We can have the most dedicated teachers, the most supportive parents, and the best schools in the world – and none of it will matter unless all of you fulfill your responsibilities. Unless you show up to those schools; pay attention to those teachers; listen to your parents, grandparents and other adults; and put in the hard work it takes to succeed.

To me, the speech is about as American and far from socialism as you can get. It’s a speech about believing in yourself, pulling yourself up by your bootstraps, overcoming adversity, etc. What was Fox News thinking in their overanxious denouncement of it?

Meanwhile, other conservatives—like Laura Bush and Newt Gingrich—have responded to the speech by praising it. Here’s what Gingrich said about it on the Today Show:

“If he could give a speech tomorrow night in the tone of his speech today to the students, this country would be much better off … It’s a good speech, I recommend it to everybody if you have any doubts.”

So, lesson for conservatives: Don’t be too quick to throw out something of value just because Obama’s name is attached to it. Maybe try listening to what he is actually saying and evaluating it on its own terms.

Christian Cussing

When I was a writer for The Wheaton Record circa 2003, I wrote a feature entitled “Cursing at Wheaton.” It was a two-page spread, 3,000 word story that I had researched and worked on for a month. It covered all the angles of cursing from a Christian perspective, including insightful interviews with English and Anthropology professors (Roger Lundin and Brian Howell), and even a survey of 100 Wheaton students who reported on their cursing habits. My biggest finding in the article? Seniors at Wheaton were about 30% more likely to cuss on a daily basis than were freshman. And more likely to use the f- word on a daily basis. No big surprise, I guess. The language of Christian young people isn’t as pristine as it used to be.

The issue of language is of course a terribly complex one, and an entire book could be written on the whole idea of cursing, profanity, expletives, etc.

But to me (call me old fashioned), the issue for Christians is pretty cut and dry. We should avoid using profanity; we should keep our cussing to the absolutely minimum, especially in public.

It has less to do with anything inherently wrong with the words themselves and everything to do with our Christian witness. Even if you disagree that certain words are “profane,” you can’t change the cultural perception. You can’t change a taboo. And as long as certain words are viewed as offensive, profane, or taboo, Christians should make every effort to avoid speaking them. We are called to a higher standard, right? Aren’t we supposed to be set apart? For the same reasons that we should avoid drunkenness and drugs and other “worldly” activities, we should avoid cursing. We are the salt of the earth. We need to discipline ourselves as such.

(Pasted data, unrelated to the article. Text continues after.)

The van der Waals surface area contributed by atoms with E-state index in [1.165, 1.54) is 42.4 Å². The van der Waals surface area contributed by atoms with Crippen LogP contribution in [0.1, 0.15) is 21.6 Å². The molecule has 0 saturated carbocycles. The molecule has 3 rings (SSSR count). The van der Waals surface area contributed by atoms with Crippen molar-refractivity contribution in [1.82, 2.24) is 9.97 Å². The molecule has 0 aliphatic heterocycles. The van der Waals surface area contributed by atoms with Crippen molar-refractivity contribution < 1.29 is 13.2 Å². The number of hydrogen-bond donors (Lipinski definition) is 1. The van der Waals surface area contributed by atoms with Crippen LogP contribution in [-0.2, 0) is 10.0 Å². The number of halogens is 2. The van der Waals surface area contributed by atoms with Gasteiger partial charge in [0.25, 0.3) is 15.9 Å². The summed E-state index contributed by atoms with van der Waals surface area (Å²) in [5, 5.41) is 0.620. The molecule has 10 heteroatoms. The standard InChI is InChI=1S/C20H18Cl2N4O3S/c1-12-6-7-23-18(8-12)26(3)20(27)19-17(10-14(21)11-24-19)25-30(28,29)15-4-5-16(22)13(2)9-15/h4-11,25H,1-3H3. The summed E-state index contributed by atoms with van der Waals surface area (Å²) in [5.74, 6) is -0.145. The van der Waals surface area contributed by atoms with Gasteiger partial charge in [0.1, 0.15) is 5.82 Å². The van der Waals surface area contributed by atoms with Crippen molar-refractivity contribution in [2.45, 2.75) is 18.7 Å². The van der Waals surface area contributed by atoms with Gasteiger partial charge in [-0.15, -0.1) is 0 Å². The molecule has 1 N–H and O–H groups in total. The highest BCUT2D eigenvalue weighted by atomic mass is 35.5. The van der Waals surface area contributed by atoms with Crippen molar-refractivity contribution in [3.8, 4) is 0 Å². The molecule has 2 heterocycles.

When I am around Christians friends and I hear them cussing up a storm, I cringe. It makes me sad. The words themselves don’t necessarily bother me. They aren’t what make me cringe. Rather, it is the fact that my Christian brothers and sisters are so recklessly abandoning scruples in what I daresay is one of the most crucial areas of our Christian witness: our language. Just read James 3:1-12.

Not using profanity in today’s world is noticeable. It is the sort of abstaining activity that people will take note of. What an opportunity for Christians to truly show restraint and demonstrate the different-ness of the Christ-like life! I’m not saying we should chastise non-Christians for using bad language or avoid movies or music with salty language; I’m just saying that we, as Christians, should set an example by being different.

Certainly the case can be made that a well-placed swear word can be appropriate for a Christian when no other word will get across an idea or express a certain level of emotion/emphasis. Some of my favorite Christian artists will occasionally throw a profanity into their lyrics to really drive home a point.

Dave Bazan, for example, in his Pedro the Lion song “Foregone Conclusions”:

And you were too busy steering the conversation toward the Lord /
to hear the voice of the Spirit, begging you to shut the f— up.

Or Over the Rhine, in their beautiful song “Changes Come”:

I wanna have our baby / Somedays I think that maybe / This ol’ world’s too f—-d up / For any firstborn son.

And most recently, Derek Webb caused a stir when his record label refused to include the song “What Matters More” on his new CD because of this lyric:

‘Cause we can talk and debate until we’re blue in the face / About the language and tradition that he’s comin’ to save / Meanwhile we sit just like we don’t give a shit / About 50,000 people who are dyin’ today.

So there is definitely a place and a time for a well-placed cuss word. But it has to be used sparingly and with a real meaningful purpose behind it.

In general, Christian brothers and sisters, we need to clean up our mouths. I don’t want to get all pharisaic or anything, and maybe in the grand scheme of things it’s not a huge thing. But it is a thing. And a thing we need to be better about controlling. We have cussing pastors now, and cussing Christian bands, and LOTS of cussing Christian college graduates (they tend to take special pride in developing their long-silenced cursing skills). If I was a non-Christian observer I would be wondering, “What ever happened to the good little Christians who always said darn and dang and butt and shoot? I kind of miss them.”